Shadoe Donovan stood in front of the large office window overlooking the bay of Lake Monona. His six-foot, two-inch muscular frame cast a shadow over the thirty-something man sitting behind a weathered oak desk.
“When did all this happen?” The man’s voice came from behind him.
“Officially, the deal was signed last night.” Shadoe smiled, feeling a bit of pity for the man. Hell, if someone suddenly walked in off the street telling me he’d just bought the company I worked years for, I’d be a bit pissed off, as well.
“Why this magazine?”
“It’s small, virtually unknown...exactly what I was looking for.” Watching the local ski team practice their routine to perfection, he felt their aches and pains as they worked to hone each move with precision. He felt his own aching muscles spasm in response.
“For what? A tax write-off after you’ve driven it further into the ground?” The voice came again, edged with sarcasm and irritation.
“Look here, Scott—”
“My name is Ric, damn it!”
Shadoe turned from the window as one of the skiers completed a jump. “Right now, all I’m looking for is someone to write a story. I want a fresh, unbiased unknown for this. Someone with the drive and desire to tell the truth as they see it, who’s not afraid of a little bit of controversy.”
“Controversy?” Ric Scott turned away from the files he’d been asked to get. “Just what the hell is this story about, anyway?”
Shadoe observed the man a bit closer. Ric Scott was going to be just the person he needed to keep things under control while he was away on other business. He had a reputation for being dynamic in his profession. So far, everything Shadoe had heard about the editor-in-chief was right on the money, including the shooting-straight-from-the-hip warning.
“Pro wrestling.” Shadoe smiled, watching closely for the normal reaction to the game he loved so much, a profession many people considered a circus of highly paid performers. He supposed they could be right about the circus part. In the past few years, he’d been asked to wear costumes his father wouldn’t have put on for any amount of money.
“Are you nuts? Controversy is right.” Tossing down a pencil, Ric pushed away from his desk.
“I’ll be damned if I’ll let you bring this magazine down with that kind of cover-up story,” he continued. “We write the truth, not some sugar-coated soap! Our readers aren’t a bunch of hicks; they’re intelligent, well-educated members of society.”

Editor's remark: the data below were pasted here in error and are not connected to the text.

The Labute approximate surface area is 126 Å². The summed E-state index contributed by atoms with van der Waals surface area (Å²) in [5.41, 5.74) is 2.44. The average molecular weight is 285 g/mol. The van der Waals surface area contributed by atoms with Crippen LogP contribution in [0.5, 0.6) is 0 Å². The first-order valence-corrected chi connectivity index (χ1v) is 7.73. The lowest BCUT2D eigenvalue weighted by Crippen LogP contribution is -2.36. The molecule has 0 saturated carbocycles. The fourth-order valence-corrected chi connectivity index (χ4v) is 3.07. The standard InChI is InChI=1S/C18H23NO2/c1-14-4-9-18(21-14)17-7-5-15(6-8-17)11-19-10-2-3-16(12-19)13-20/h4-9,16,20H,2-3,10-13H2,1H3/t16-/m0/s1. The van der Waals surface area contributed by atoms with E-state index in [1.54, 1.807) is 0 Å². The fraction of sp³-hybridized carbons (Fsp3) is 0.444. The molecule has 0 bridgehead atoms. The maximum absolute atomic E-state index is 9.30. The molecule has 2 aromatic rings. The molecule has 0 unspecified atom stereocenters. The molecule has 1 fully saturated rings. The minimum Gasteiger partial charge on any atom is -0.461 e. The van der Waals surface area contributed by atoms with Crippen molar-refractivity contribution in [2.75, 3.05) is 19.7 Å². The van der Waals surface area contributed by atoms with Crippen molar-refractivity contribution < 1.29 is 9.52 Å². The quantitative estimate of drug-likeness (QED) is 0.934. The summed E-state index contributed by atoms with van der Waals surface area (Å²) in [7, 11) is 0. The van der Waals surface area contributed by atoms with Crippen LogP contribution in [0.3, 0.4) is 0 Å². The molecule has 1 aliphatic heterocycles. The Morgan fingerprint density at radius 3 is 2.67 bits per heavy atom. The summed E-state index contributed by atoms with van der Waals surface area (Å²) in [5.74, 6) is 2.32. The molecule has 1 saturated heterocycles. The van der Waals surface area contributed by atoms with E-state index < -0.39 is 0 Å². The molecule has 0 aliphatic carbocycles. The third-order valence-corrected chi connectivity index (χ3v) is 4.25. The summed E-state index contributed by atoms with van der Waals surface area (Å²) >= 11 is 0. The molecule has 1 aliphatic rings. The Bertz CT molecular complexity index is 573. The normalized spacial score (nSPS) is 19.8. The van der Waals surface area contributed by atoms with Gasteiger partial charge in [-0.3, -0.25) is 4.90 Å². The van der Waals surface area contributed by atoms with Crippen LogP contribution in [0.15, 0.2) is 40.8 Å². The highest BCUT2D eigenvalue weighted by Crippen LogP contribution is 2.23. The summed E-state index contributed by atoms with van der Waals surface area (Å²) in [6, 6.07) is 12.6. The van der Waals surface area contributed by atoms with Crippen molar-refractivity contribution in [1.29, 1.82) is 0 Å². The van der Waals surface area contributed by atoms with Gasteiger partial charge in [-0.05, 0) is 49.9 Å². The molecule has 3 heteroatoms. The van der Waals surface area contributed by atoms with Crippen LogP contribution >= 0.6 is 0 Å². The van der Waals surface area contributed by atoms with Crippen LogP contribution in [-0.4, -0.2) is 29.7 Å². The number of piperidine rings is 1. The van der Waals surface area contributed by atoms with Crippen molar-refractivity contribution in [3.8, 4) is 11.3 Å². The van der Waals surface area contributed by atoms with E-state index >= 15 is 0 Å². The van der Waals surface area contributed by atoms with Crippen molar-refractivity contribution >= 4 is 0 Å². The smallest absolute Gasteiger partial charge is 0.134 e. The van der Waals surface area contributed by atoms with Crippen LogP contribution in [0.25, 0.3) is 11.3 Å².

“Take it easy, Scott.” Shadoe walked to the front of the desk. “I’m not about to change the format. I just want a writer to do this exposé, is all.”
Standing over the man, Shadoe knew under usual circumstances his size and attitude could be intimidating, but this wasn’t the case here. Even at a less imposing five-foot-eight, Ric Scott wasn’t about to back down from him, and he liked that fact very much.
“I have a plane to catch. I don’t have time to pull rank with you. Let’s see who’s on staff and go from there.” Shadoe pulled up one of the large winged-back leather chairs.
Shadoe listened to Ric as he read each staff member’s credentials. Sitting back in the chair, he knew halfway through the files not one of the staff would fit what he was looking for.
“Look, Scott,” he began, sitting forward. “Everyone so far has experience. If the rest of them do, too, I can’t use them for this assignment.”
“All right, Donovan, just why do you want a virtual unknown?” Scott sighed. “Unless you’re ready for a lawsuit, which, by the way, would destroy the magazine, an experienced journalist would be best.”
“As for the legal and financial condition of this magazine, it’s of no concern to you.” Shadoe liked the directness and aggression of Scott. The fact that this man was so protective of the magazine and its staff was a welcome relief, but he wasn’t about to play nursemaid to the man.
“This company can handle anything thrown at it from now on. As for the why, it’s time for the fans to know how hard pro wrestlers train every day of the year, how difficult it is on their families when they’re on the road ninety percent of the time,” he continued, walking back over to the window, gazing at the lake and the lone boater drifting out on the water. He felt much of his life was like that boat, just going with the flow, never really coming to rest for a long time.
“Besides, I’m the boss, and I said so.” Returning to the desk, he once again stood with authority over Scott. “Because it’s the sport that’s enabled me to follow the career I love and cherish more than anything or anyone. I owe it to the wrestlers who have been disabled for life or even given their life in the ring for the love of the game.”
Shadoe watched the reasoning register deep in Scott’s mind as he let him think. He glanced at his watch. His plane was due to leave in less than two hours. If things didn’t progress right now, he’d never get through security and would miss his flight to Hawaii. The cocky posture diminished slightly with each passing moment until at last Scott exhaled in a small surrender.
“Okay, I get the picture. I may just have the person you’re looking for.” Scott ran his hands through his short, dark hair, hesitation flashing through his face.
“Great! Who is he?”
“It’s not a he.” Scott smirked. “It’s a she. There’s no real formal training or experience. Just the drive and desire to write. Her name’s Khristen Roberts, but she’s on a long-deserved vacation.”
“Perfect. Put her on the assignment as soon as you can reach her.” Shadoe stepped toward the door. “I’ve got a plane to catch. I’ll be in touch with the details soon.”
“What’s your connection, Donovan? What makes you think you’ve got the inside track to this ‘secret’ society?”
Shadoe turned just as he reached for the door. Pausing, he looked Ric Scott straight in the eye, deciding quickly to tell him just how connected he was.
“Ever hear of ‘The Flame’?”
~~~ To Be Continued ~~~
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